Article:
A plea for sympathy: Fair Work says 'stress' from dismissal is 'common'

Worker, who refused to comply with vaccine mandate, argues the emotional consequences took their toll

A plea for sympathy: Fair Work says 'stress' from dismissal is 'common'

A Fair Work Commission (FWC) decision has dismissed a belated unfair dismissal application even though the employee raised “stress” as a consideration to justify the delay.

The FWC said that “stress” or emotional consequences is not an “exceptional circumstance” to grant an extension of time.

The worker was employed as a naturopath in a Western Australian pharmacy. Around October 2021, the WA government implemented a vaccine mandate which required persons working at a pharmacy to be partially vaccinated against COVID-19 by 1 November 2021 and fully vaccinated by 1 December 2021.

The worker was dismissed by mid-November due to failure to comply with the vaccine mandate. She said that the vaccine mandate was “unlawful and unconstitutional” and argued it was an “experimental medical treatment.”

Aside from questioning the validity of the vaccine mandate, she said she was “confused” with the proper procedure of filing an unfair dismissal claim. She also said she was “extremely stressed leading up to and after her dismissal” and said “she had to move in with family” to take care of a relative who suffered from stroke.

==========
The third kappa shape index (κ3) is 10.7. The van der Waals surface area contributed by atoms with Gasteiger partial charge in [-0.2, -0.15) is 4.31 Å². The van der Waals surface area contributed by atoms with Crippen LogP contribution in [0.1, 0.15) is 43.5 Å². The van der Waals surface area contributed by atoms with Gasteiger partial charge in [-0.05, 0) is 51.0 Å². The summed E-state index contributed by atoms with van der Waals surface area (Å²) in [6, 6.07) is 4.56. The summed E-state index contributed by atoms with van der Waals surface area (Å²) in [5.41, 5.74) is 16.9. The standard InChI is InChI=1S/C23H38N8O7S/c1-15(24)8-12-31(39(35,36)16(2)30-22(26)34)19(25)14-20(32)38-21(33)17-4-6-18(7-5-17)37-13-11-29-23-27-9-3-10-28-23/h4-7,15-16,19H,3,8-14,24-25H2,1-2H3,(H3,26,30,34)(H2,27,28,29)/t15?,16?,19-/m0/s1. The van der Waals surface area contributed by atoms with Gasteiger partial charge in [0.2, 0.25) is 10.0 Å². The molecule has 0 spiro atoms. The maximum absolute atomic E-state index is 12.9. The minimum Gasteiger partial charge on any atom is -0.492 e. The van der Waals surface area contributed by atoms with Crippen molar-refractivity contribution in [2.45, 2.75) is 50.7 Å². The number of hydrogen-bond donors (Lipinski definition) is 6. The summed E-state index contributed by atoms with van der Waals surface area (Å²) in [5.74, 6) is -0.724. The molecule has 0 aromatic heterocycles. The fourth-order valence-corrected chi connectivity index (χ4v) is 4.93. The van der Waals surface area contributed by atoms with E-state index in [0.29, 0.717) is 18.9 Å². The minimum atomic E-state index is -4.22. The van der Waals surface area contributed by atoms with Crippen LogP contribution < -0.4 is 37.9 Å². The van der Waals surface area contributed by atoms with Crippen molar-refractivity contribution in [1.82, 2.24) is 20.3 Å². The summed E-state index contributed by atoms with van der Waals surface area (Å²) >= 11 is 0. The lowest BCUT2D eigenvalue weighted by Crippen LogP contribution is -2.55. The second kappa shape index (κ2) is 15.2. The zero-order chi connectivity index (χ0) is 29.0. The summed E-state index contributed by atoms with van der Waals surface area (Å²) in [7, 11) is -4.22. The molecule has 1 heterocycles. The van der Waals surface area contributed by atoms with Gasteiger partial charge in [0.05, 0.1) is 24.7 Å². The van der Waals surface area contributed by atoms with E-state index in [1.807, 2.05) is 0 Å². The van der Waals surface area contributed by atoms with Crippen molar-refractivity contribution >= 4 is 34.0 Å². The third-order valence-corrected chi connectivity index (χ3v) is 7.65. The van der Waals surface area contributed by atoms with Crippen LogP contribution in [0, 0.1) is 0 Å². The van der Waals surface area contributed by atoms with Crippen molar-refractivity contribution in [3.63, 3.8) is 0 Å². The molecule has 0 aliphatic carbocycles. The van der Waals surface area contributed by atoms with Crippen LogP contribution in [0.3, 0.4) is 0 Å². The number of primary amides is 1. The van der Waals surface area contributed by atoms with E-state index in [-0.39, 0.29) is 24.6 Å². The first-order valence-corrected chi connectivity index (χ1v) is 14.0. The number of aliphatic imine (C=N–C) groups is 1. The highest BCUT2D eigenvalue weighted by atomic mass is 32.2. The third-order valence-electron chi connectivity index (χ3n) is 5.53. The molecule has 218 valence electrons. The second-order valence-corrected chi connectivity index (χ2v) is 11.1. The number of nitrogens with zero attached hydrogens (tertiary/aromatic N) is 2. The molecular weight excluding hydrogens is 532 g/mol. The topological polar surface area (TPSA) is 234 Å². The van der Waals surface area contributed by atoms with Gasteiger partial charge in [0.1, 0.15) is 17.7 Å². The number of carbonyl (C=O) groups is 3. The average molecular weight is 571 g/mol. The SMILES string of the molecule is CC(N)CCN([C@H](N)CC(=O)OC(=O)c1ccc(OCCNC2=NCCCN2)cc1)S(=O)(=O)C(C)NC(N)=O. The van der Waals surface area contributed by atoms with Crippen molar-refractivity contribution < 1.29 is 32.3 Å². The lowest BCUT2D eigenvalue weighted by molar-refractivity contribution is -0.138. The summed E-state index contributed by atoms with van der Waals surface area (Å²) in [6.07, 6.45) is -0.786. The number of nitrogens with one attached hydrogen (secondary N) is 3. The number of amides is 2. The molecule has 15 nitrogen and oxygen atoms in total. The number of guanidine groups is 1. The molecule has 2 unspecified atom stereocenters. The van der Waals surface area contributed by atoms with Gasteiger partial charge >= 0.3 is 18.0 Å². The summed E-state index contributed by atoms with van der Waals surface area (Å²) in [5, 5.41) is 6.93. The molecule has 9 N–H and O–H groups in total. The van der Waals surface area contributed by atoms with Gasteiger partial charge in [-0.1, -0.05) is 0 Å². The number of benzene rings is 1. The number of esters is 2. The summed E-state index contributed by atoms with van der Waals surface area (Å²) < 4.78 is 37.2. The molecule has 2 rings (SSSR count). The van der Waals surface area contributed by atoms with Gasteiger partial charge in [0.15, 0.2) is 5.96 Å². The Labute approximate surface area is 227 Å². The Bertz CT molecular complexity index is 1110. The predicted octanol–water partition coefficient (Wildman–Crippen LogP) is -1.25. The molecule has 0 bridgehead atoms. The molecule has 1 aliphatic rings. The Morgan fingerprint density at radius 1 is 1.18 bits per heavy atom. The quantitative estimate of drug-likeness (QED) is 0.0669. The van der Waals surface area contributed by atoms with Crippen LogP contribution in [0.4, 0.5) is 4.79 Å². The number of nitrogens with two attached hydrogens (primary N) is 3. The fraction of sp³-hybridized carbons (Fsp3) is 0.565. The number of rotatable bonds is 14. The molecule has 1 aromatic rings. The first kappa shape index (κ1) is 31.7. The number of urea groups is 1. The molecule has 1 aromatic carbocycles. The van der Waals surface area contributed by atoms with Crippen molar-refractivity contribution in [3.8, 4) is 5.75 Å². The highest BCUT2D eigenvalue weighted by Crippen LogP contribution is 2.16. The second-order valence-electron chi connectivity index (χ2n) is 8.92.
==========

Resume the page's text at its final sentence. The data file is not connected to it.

In its decision, the FWC said it is “common” after dismissal to experience “economic consequences that necessitate employees changing their housing arrangements,” adding that it is also “commonplace” to take care of family.

It added that it is also “not unusual that employees will be stressed during a dismissal process and [after that].” The FWC said that the worker’s circumstances are “not exceptional circumstances either individually nor taken together.”

Since she failed to give “an acceptable reason for the delay,” the FWC dismissed her application. The decision was handed down on 13 January.

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